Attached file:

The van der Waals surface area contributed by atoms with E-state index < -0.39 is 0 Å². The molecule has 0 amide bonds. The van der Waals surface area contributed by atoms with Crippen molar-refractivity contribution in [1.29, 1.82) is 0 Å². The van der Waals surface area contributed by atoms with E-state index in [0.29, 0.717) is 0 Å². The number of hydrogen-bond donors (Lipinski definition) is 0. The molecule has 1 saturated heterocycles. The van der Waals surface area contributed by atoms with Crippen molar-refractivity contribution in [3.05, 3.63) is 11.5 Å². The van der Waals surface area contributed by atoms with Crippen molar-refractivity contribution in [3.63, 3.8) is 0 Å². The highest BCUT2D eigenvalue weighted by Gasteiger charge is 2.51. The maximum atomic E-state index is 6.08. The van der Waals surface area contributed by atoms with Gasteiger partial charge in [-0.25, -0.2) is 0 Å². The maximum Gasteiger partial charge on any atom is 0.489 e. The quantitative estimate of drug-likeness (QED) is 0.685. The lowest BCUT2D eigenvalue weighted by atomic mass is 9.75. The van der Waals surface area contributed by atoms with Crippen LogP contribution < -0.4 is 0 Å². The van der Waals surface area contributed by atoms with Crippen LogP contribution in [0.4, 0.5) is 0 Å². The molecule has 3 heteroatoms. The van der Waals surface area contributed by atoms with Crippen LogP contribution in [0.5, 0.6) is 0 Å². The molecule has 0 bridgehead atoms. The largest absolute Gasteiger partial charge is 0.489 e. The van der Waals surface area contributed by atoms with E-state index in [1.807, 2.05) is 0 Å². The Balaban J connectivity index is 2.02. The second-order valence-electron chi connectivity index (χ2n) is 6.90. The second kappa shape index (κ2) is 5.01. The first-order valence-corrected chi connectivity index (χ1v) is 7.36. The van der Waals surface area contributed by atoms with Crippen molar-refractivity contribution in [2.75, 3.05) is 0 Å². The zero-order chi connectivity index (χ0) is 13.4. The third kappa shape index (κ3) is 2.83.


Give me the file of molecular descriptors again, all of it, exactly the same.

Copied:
The van der Waals surface area contributed by atoms with E-state index < -0.39 is 0 Å². The molecule has 0 amide bonds. The van der Waals surface area contributed by atoms with Crippen molar-refractivity contribution in [1.29, 1.82) is 0 Å². The van der Waals surface area contributed by atoms with E-state index in [0.29, 0.717) is 0 Å². The number of hydrogen-bond donors (Lipinski definition) is 0. The molecule has 1 saturated heterocycles. The van der Waals surface area contributed by atoms with Crippen molar-refractivity contribution in [3.05, 3.63) is 11.5 Å². The van der Waals surface area contributed by atoms with Crippen molar-refractivity contribution in [3.63, 3.8) is 0 Å². The highest BCUT2D eigenvalue weighted by Gasteiger charge is 2.51. The maximum atomic E-state index is 6.08. The van der Waals surface area contributed by atoms with Gasteiger partial charge in [-0.25, -0.2) is 0 Å². The maximum Gasteiger partial charge on any atom is 0.489 e. The quantitative estimate of drug-likeness (QED) is 0.685. The lowest BCUT2D eigenvalue weighted by atomic mass is 9.75. The van der Waals surface area contributed by atoms with Crippen LogP contribution < -0.4 is 0 Å². The van der Waals surface area contributed by atoms with Crippen LogP contribution in [0.4, 0.5) is 0 Å². The molecule has 3 heteroatoms. The van der Waals surface area contributed by atoms with Crippen LogP contribution in [0.5, 0.6) is 0 Å². The molecule has 0 bridgehead atoms. The largest absolute Gasteiger partial charge is 0.489 e. The van der Waals surface area contributed by atoms with E-state index in [1.807, 2.05) is 0 Å². The Balaban J connectivity index is 2.02. The second-order valence-electron chi connectivity index (χ2n) is 6.90. The second kappa shape index (κ2) is 5.01. The first-order valence-corrected chi connectivity index (χ1v) is 7.36. The van der Waals surface area contributed by atoms with Crippen molar-refractivity contribution in [2.75, 3.05) is 0 Å². The zero-order chi connectivity index (χ0) is 13.4. The third kappa shape index (κ3) is 2.83.